534 Report - BME/IOE 534 Homework 3 Analyzing the Safety of...

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BME/IOE 534 Homework 3 – Analyzing the Safety of the Barbell Squat Using 3D Static Strength Prediction Program Professor Bernard Martin Signatures and Percent Contribution Alberto Alafaro: Contribution: 30% Adam Biddle: Contribution: 20% Ali Khanzadi: Contribution: 20% Howard Wu: Contribution: 30%
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Introduction Squatting is a lower-body exercise that trains the calves, quadriceps, lower back, and gluteal muscles. It is a very common exercise for many body builders and is considered essential for increasing the strength and size of the legs and buttocks. The squat involves supporting a loaded barbell placed on the shoulders while performing a series of motions of first standing upright; then bending at hips, knees, and low back to lower the body; then reversing the motion to stand upright (see Figure 1 for a depiction of a squat). Additionally, squat postures can vary in terms of the distance that the upper body is lowered before returning to the upright position (squat depth) and the distance between the feet (squat stance). Figure 1. Motion of a Squat (Returning from Bottom Squat Position to Initial Upright Position) There is much controversy on the subject of squatting’s influence on knee and lumbar vertebrae injuries. This report seeks to find the safest postures at the lowest point of the squat for a 50 th percentile male novice body builder to help minimize L4/L5 disc compression and knee moments and maximize 50 th percentile male population strength capability at the knee joints when using a typical beginner barbell weight of 135 lbs. While maximizing safety is the main issue, preserving the goals of the population who perform this exercise—to increase muscle recruitment and maximize muscle mass paired with maximizing the squat’s range of motion, will also be accounted for in the final recommended posture. Methods and Materials Assumptions Our methods for this experiment were based on the following assumptions: -No co-contraction of muscles during the squat -No effect of ligaments -No friction -Isometric postures -The barbell would provide equal weight distribution on the right and left shoulders -The motion of the squat would be performed symmetrically across the sagittal plane -Equilibrium of force and moments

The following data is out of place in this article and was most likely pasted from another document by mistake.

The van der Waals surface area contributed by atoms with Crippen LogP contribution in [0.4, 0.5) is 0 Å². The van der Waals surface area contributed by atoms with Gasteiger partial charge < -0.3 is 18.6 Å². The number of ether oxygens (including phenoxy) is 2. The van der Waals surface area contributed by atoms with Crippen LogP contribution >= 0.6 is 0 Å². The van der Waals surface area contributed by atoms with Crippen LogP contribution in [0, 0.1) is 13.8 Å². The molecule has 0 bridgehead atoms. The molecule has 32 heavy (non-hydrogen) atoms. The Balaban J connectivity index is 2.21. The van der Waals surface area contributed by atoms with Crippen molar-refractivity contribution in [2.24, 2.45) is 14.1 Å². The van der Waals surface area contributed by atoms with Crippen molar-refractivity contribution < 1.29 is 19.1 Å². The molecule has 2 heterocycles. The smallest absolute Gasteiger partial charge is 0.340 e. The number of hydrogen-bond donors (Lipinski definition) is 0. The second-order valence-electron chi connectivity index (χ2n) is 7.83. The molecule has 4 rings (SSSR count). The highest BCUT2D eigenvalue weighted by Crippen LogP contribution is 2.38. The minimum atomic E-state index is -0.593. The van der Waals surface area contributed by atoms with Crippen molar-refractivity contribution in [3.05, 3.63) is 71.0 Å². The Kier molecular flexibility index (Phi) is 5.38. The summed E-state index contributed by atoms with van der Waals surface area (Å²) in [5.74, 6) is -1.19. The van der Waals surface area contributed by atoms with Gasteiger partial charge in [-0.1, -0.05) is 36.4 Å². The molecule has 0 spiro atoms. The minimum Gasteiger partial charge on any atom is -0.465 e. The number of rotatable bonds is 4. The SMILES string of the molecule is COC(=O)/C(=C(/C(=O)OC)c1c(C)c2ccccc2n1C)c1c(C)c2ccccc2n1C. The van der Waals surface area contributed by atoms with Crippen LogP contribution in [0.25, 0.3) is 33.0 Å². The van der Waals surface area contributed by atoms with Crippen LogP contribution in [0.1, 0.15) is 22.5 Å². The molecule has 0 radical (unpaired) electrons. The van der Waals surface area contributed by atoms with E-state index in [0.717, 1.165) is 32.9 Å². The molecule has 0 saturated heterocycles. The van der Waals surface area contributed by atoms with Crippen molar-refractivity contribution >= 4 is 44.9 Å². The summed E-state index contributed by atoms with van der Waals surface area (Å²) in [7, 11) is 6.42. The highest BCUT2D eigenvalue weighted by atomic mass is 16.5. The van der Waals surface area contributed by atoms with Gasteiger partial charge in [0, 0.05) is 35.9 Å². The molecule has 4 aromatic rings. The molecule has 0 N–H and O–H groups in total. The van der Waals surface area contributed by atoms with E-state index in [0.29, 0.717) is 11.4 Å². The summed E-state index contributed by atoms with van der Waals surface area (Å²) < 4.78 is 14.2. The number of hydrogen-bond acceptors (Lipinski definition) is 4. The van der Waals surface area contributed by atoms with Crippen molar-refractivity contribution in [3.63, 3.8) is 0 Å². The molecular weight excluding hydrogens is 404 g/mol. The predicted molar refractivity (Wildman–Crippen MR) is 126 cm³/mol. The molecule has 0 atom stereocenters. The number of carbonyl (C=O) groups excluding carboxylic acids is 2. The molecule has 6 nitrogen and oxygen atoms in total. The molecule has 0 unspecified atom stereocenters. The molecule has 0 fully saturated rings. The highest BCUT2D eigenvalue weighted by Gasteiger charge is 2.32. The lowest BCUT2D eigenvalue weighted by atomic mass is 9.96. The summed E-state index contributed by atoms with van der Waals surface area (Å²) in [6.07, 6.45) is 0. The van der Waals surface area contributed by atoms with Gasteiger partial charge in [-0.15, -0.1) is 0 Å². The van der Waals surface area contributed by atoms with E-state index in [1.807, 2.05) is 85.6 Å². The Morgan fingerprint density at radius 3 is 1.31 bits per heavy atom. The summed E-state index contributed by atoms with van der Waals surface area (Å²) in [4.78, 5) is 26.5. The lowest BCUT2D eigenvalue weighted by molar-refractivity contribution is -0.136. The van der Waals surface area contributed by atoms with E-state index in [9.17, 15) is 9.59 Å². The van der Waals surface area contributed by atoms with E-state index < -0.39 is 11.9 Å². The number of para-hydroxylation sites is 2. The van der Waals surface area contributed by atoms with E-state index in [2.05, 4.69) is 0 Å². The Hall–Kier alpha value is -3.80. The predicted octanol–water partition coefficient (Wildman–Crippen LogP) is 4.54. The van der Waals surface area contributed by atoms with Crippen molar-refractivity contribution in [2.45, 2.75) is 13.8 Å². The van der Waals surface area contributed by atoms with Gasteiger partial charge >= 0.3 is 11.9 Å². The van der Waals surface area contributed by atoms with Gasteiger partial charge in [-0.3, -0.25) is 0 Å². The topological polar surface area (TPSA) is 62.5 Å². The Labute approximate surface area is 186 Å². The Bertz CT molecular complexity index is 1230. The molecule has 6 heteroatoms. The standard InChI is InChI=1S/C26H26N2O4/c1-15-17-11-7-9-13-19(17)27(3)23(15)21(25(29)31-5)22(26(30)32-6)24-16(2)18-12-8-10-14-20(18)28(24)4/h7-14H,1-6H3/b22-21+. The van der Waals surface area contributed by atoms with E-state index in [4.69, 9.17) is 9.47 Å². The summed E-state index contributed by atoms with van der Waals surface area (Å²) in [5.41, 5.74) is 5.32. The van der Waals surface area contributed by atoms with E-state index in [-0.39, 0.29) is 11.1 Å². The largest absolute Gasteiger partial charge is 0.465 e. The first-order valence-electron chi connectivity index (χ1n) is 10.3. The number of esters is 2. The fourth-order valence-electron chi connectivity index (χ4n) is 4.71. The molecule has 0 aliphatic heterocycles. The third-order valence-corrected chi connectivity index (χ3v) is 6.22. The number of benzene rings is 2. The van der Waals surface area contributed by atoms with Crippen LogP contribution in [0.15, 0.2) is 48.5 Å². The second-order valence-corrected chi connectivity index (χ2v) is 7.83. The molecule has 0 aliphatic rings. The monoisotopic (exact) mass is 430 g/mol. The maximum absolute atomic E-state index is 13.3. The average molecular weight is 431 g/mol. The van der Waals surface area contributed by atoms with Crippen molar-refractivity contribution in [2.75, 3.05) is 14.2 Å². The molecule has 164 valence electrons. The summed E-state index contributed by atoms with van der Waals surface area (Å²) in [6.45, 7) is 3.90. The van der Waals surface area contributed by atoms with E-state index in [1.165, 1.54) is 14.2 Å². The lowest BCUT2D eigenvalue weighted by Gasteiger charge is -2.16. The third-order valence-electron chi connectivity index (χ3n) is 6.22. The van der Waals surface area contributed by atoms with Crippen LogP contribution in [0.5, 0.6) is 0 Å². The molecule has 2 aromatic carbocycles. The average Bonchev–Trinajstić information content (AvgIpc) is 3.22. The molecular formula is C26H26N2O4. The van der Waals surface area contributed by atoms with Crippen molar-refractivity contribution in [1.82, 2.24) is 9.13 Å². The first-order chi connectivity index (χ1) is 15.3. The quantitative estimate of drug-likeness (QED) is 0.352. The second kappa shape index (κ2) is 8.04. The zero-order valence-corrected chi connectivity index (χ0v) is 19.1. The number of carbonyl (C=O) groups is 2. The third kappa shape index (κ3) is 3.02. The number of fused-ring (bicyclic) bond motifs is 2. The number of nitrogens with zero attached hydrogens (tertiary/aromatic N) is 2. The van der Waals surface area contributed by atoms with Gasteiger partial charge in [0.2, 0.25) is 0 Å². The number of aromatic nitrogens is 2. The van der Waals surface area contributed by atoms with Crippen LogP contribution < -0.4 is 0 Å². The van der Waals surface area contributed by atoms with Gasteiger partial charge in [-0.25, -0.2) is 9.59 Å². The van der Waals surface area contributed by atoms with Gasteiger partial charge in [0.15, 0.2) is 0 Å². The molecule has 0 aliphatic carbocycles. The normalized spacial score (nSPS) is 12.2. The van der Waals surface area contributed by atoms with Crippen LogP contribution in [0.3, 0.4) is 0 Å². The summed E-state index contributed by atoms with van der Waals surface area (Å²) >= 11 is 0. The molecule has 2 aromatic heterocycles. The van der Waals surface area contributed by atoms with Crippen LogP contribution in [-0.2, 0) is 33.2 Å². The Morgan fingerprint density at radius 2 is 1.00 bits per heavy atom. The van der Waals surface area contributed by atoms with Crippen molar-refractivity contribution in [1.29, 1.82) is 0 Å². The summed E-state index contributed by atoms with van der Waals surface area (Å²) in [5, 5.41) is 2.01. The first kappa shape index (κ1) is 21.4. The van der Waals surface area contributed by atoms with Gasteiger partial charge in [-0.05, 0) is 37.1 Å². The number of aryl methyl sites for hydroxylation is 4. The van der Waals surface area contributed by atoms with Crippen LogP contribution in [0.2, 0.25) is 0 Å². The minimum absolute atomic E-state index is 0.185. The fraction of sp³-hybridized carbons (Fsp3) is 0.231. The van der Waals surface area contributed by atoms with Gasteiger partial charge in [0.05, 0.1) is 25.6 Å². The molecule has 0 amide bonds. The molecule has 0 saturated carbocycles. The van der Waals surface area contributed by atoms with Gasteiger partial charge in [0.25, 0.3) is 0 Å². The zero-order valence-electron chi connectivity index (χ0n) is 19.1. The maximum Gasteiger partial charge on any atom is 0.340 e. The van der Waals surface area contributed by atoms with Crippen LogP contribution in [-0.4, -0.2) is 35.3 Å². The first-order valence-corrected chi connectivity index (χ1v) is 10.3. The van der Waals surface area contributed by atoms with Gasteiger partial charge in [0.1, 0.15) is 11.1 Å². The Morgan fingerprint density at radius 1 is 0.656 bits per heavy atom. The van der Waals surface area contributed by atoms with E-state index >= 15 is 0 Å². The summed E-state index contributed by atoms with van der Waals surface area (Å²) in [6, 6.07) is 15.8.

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-The subject in the experiment is a good representation of the 50 th percentile male (5’10; 170 lbs). -The subject’s posture does not deviate much from a 50 th percentile male’s -The subject’s weight distribution and link lengths are similar to a 50 th percentile male’s -Effects of fatigue and frequency -Symmetric exertion of forces of muscles across the sagittal plane -Assumptions on anthropometry: symmetrical weight distribution, link length fractions used in 3D SSPP -Moment arm and L5/S1 orientation angle used in 3D SSPP is accurate -Back muscle force acts parallel to the L5/S1 compression force -The location of the wrist joint can be approximated by the location of the ends of the barbell because the hands are holding the bar
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This note was uploaded on 08/10/2010 for the course IOE 534 taught by Professor Martin during the Winter '10 term at University of Michigan.

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534 Report - BME/IOE 534 Homework 3 Analyzing the Safety of...

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